On the flip side, men also tend to stay quiet when it comes to being assaulted by another man. This is because of society’s harmful views on male heterosexuality and heteronormativity. Heterosexuality is often seen as “proof” of manhood, while homosexual encounters are stigmatized – even when they are unwanted encounters. 

These harmful ideologies prevent men from speaking out against the sexual assault they have faced. This prevents them from receiving the support they need to recover from abuse, leading to self-medication and increased mental health issues.

Loneliness and Isolation 

Another huge risk factor for male substance abuse is loneliness and isolation. This ties into societal stigmas surrounding masculinity, as men are “not supposed to” show too much emotion. 

This prevents men from making important interpersonal connections with their peers. As a result, men become less likely to open up to their friends about the current issues they are facing emotionally. This leads to emotion suppression and feelings of loneliness. 

As a result, men may turn to drugs and alcohol to cope. Many men feel shame in regards to their sadness, causing them to suppress uncomfortable feelings with substances in the name of “masculinity.” 

Male Substance Use Patterns

According to research, the following statistics reflect common substance abuse patterns among men:[4]

  • Men are more likely to abuse substances than women, in regards to all forms of illicit drugs.
  • Men have higher rates of dependency on illicit drugs and alcohol than women.
  • Male high school students who smoke marijuana reported higher levels of poor familial relationships and problems at school than females. 
  • Men addicted to marijuana have higher rates of antisocial personality disorder
  • Men are more likely to abuse stimulants to improve their ability to work or experiment 
  • Typically, men are more likely to use larger amounts of heroin and are more likely to inject the drug than women.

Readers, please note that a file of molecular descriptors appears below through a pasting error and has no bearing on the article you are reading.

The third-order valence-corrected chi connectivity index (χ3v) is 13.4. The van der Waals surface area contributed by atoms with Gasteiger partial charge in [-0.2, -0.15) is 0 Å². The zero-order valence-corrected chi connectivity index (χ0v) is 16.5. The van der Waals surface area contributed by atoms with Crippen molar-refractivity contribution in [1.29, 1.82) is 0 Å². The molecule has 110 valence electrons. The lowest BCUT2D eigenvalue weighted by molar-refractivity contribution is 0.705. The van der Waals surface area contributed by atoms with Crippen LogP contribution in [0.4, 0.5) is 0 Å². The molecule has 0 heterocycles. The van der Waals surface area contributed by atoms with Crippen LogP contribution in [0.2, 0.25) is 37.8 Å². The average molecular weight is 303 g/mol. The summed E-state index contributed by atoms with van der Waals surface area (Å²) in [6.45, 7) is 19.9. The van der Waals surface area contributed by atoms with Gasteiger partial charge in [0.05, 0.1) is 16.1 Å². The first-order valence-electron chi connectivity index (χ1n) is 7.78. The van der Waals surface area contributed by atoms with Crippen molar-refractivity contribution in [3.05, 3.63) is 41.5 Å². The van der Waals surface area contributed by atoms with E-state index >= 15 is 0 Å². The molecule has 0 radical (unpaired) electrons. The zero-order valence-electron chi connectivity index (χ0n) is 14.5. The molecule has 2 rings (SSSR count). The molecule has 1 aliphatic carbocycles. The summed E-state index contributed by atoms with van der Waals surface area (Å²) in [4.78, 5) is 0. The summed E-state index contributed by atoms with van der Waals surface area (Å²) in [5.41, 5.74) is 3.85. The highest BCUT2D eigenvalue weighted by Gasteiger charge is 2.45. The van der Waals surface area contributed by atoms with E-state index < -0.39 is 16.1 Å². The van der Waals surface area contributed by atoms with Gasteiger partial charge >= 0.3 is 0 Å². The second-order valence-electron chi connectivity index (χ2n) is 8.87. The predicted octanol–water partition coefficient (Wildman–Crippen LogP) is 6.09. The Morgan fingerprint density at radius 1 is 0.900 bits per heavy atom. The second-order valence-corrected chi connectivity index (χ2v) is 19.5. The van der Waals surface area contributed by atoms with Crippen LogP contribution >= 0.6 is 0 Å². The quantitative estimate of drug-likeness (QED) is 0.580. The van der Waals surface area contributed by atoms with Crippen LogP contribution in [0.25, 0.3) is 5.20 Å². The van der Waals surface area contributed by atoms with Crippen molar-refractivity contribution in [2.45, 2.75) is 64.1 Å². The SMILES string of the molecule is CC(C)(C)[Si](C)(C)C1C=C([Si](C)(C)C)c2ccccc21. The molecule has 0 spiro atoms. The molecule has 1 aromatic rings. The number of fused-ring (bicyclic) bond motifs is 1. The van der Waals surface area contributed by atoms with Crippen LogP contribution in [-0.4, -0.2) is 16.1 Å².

• Men have higher rates of alcohol abuse and binge drinking than women

Addiction Treatment Specific to Men

Gender-specific treatment is important, as men and women tend to face different risk factors for addiction and substance abuse issues. Men who require addiction treatment would benefit highly from attending a male-specific addiction treatment center. 

Addiction treatment specific to men focuses on male-specific addiction factors. This provides men with more time to address the root causes of their addiction than they would have in a co-ed facility. 

Additionally, being in an all-male setting could help men learn how to have an open and communicative relationship with their male friends. This teaches them how to share their emotions with other men in a supportive and healing manner. As a result, their motivations for emotion suppression with substance abuse decrease. 

Find The Individualized Care You Deserve Today

Mandala Healing Center is a comprehensive addiction treatment program that understands the need for individualized treatment planning. Men and women tend to struggle with different risk factors and causes of addiction, making individualized treatment and gender-specific programs vital. If you or a loved one require addiction treatment specific to male-related issues, contact Mandala Healing Center today.